My Weekend in Gaming – Resistance 2 Impressions


Lets not waste anymore time, I’m already late to the party – Resistance 2 has been released for almost a month in the US, but European and Australian gamers have only managed to get their copies a handful of days ago.

Resistance 2 isn’t a single player game with online multiplayer tacked on, nor a multiplayer game with a single player campaign added for good measure. I wont make the distinction, because Insomniac haven’t either – Resistance 2 is a game; and in this day and age a game consists of both online and offline content. We’ve past the point where online functionality is an offshoot hidden in it’s own menu, it’s just taken Resistance to tell everyone. In fact, launching R2 initially displays three menu options; Campaign, Cooperative and Competitive – with only the campaign confined to a single player experience.

I was with a friend when I made my purchase and took it home, we decided to cut our teeth in co-op; we’d get a grip on the game before taking it online. While our time in co-op lasted longer than initially planned, our time offline did not – hitting that ‘Play’ button had us kicking ass as part of an eight man team. It doesn’t sound that exciting when put in words, but it was pretty amazing to be thrown online without even realising.

I had to force myself to stop the addictive multiplayer to play the single player campaign, it was the fact that I would be writing this that motivated me to do it. I’m glad I did.

As the campaign starts, a quick intro about Hale and his involvement in Fall of Man runs and as the screen fades the cliché text this is his story is displayed. It took me a moment, but I understand why Insomniac put that there – everything from Campaign, Cooperative and to a lesser extent Competitive is part of the Resistance narrative; cooperative tells the story of Specter Team, and the campaign tells the story of a single individual, Nathan Hale.

I wasn’t expecting any real ‘wow’ moments from Resistance 2 – I’ve seen the trailers, I know to expect some big enemies. In that regard, I haven’t been disappointed. But it was my introduction and first encounter with the Chameleon that really blew me away.


Following two teammates into the dense forest, we locate the other ambush survivors – or more accurately, their bloody remains.

‘What happened here’ one of my accompanying soldiers ask. I examine one body, cut clean in two; Cyborg Ninja is the only response that comes to mind.

We continue along the trail, I follow close to one soldier as the other scouts ahead. Control is gently removed from my hands and my weapon lowers; a cutscene is triggered. The scouting soldier turns to face us. A shimmer surrounds him, a beast materialises behind his back and his body contorts – two pairs of wolverine like claws already extend though his gut. The beast isn’t large, but is certainly strong, without effort lifting my teammate and throwing him to its left and right. Before the pieces hit the ground the enemy is gone, shrouded in invisibility.

Control is returned to me, my remaining teammate doesn’t dwell on what has just happened to a 3rd of our trio – ‘I’ve lost visual!’ –his total focus is the destruction of the enemy and his own survival.

Cautiously we continue. An unnatural noise echoes through the forest, assumably that of our stalker, created to unnerve it’s prey; It works.

I follow behind my sole companion – I stop when he stops – I move when he moves.

We turn a bend. A shimmer speeds head on toward the solider, fading into full visibility just long enough to tear the man’s abdomen open. Shit – It’s too quick or I’m too slow, I don’t have time to get an accurate shot off – but I can’t dwell, I see the beast materialise, sprinting toward me. I unleash both barrels of the shotgun into it’s chest and the creature drops.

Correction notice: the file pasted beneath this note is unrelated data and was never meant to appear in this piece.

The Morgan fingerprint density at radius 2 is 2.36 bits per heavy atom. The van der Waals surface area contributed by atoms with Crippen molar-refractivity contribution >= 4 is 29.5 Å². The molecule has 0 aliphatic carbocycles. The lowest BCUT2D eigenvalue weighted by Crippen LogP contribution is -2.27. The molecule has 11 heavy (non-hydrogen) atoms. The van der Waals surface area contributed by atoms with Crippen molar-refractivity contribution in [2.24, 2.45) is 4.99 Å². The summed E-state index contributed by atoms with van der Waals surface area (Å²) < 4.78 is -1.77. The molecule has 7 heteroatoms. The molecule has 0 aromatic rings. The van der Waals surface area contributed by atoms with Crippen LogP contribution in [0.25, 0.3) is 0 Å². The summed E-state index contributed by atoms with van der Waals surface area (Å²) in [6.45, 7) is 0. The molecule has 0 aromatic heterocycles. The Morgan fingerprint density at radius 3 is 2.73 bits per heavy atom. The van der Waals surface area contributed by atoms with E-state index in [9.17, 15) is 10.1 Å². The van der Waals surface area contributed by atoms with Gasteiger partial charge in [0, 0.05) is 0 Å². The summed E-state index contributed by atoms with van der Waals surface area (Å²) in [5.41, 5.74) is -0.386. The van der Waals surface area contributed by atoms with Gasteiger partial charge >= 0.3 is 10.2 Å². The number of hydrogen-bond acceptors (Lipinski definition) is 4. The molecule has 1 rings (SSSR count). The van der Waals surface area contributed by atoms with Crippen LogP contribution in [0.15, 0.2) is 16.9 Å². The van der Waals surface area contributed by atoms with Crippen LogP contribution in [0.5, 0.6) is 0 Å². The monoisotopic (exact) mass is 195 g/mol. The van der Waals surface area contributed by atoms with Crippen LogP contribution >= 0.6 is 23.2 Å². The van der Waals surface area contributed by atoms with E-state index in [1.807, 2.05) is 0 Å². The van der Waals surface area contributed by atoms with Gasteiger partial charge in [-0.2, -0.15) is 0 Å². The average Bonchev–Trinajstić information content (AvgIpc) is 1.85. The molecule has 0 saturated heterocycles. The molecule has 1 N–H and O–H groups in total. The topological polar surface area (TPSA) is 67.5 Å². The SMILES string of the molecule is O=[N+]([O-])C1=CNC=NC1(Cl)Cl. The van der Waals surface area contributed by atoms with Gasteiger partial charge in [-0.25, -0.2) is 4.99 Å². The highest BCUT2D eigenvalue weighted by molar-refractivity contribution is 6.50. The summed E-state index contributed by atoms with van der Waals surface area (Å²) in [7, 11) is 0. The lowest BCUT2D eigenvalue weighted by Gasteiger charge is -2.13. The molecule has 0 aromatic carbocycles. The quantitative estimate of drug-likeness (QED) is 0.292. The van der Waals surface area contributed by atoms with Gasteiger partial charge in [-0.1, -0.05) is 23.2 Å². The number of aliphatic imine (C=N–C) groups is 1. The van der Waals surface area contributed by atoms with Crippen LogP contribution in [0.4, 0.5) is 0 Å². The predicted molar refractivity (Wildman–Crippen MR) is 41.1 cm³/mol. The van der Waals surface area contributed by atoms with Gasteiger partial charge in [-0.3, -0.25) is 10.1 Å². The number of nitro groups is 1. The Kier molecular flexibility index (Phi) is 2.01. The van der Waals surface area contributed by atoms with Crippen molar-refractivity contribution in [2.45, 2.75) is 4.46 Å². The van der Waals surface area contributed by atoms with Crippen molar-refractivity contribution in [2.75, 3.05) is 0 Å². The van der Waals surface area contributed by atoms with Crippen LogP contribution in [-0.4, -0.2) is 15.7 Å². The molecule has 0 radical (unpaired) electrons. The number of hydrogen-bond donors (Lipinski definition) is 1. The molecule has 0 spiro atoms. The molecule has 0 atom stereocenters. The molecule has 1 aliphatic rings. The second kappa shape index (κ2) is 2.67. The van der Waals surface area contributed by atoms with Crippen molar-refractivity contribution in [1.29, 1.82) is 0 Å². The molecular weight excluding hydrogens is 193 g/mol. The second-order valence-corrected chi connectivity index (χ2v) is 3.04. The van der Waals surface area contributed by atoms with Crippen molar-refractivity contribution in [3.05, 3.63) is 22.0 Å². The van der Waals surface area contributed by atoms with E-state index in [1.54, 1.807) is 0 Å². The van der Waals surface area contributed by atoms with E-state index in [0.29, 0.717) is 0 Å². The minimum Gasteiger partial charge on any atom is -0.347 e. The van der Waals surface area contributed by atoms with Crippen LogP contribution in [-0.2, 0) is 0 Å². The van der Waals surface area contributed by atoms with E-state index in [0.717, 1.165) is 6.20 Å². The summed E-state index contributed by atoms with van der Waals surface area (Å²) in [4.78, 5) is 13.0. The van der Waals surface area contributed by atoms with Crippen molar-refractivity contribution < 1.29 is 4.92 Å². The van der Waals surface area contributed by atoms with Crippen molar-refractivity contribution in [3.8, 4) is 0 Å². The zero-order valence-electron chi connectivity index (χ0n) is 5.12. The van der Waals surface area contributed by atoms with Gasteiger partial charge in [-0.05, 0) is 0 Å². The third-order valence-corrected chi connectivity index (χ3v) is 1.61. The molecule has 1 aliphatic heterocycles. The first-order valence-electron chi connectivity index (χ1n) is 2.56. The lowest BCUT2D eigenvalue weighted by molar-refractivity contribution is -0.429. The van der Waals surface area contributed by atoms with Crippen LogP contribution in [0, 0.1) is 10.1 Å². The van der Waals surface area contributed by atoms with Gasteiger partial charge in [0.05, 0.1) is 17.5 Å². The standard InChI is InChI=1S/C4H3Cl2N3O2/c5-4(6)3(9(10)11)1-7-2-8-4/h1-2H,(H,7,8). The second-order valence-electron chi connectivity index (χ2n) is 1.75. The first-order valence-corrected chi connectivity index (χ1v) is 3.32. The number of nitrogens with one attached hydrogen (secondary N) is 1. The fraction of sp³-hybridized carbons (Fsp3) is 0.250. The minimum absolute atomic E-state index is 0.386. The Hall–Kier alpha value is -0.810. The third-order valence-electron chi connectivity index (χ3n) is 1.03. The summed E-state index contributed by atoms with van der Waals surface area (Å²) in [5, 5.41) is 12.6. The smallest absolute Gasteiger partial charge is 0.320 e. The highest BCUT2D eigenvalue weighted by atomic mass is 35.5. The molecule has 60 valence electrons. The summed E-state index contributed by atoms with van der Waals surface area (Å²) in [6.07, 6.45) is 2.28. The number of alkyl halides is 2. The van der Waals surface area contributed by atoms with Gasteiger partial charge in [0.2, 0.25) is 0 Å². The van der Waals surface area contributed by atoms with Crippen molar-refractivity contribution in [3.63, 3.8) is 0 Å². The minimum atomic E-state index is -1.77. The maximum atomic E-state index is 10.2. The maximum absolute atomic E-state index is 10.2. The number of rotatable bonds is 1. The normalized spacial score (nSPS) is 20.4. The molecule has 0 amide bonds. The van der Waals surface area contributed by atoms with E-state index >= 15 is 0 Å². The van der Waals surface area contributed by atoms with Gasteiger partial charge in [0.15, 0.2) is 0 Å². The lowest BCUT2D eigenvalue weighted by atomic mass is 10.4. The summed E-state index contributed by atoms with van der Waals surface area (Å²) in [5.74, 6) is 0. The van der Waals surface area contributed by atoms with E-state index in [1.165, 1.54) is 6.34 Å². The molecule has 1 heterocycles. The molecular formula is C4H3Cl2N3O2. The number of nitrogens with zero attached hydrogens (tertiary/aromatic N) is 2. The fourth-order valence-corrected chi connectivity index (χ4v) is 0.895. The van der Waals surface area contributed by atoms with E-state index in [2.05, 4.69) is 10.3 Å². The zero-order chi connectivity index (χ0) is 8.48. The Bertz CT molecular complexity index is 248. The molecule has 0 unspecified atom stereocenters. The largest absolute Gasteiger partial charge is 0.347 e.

I have saved my own life. But now I’m alone; and can still hear that eerie sound.


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Playing on Playstation 3

Red Dead Revolver - I paid about $1000 for my launch model PS3, so I guess it's time I get some use out of that emotion chip crammed inside. I remember Red Dead Revolver looking rather good when it was released, and despite the low resolution and odd blurring (that I attribute to playing on a HD set) the game holds up well. It looks good despite these graphical limitations because the art direction is so precise and awesome. And it isn't just the art direction, the music, dialogue and set design (for some reason, set seems a more fitting word than level) all work in tandem to recreate an iconic Wild West atmosphere. Red Dead Revolver doesn’t aim to recreate life in the Wild West, it allows our imagination to take over and populates the locale with legendary men and their legendary stories.

Playing on iPhone

edge - Well I never thought I'd consider playing a game on iPhone as actually gaming, but edge has turned me around. The game is built for the iPhone. Sure, it could be ported, but the elegance of what has been created is astounding, it boggles the mind and makes me wonder what amazing gems we'd receive if current gen consoles weren't clones of eachother.

Playing on PC

Sins of a Solar Empire, Demigod, Generals - Zero Hour - It may be a temporary effect as I slowly reintroduce the PC into my gaming diet, but it seems every title I’m excited to play on the platform is either a strategy game, or a cheap indie game. PC gaming isn’t dead, it’s just restricted to titles that require complex input or a pointing device, and games that couldn't be developed or distributed on other platforms. I guess that’s part of the reason the AppStore is so far a success, there were a lot of indie devs stuck on PC for lack of a better alternative.


December 2008
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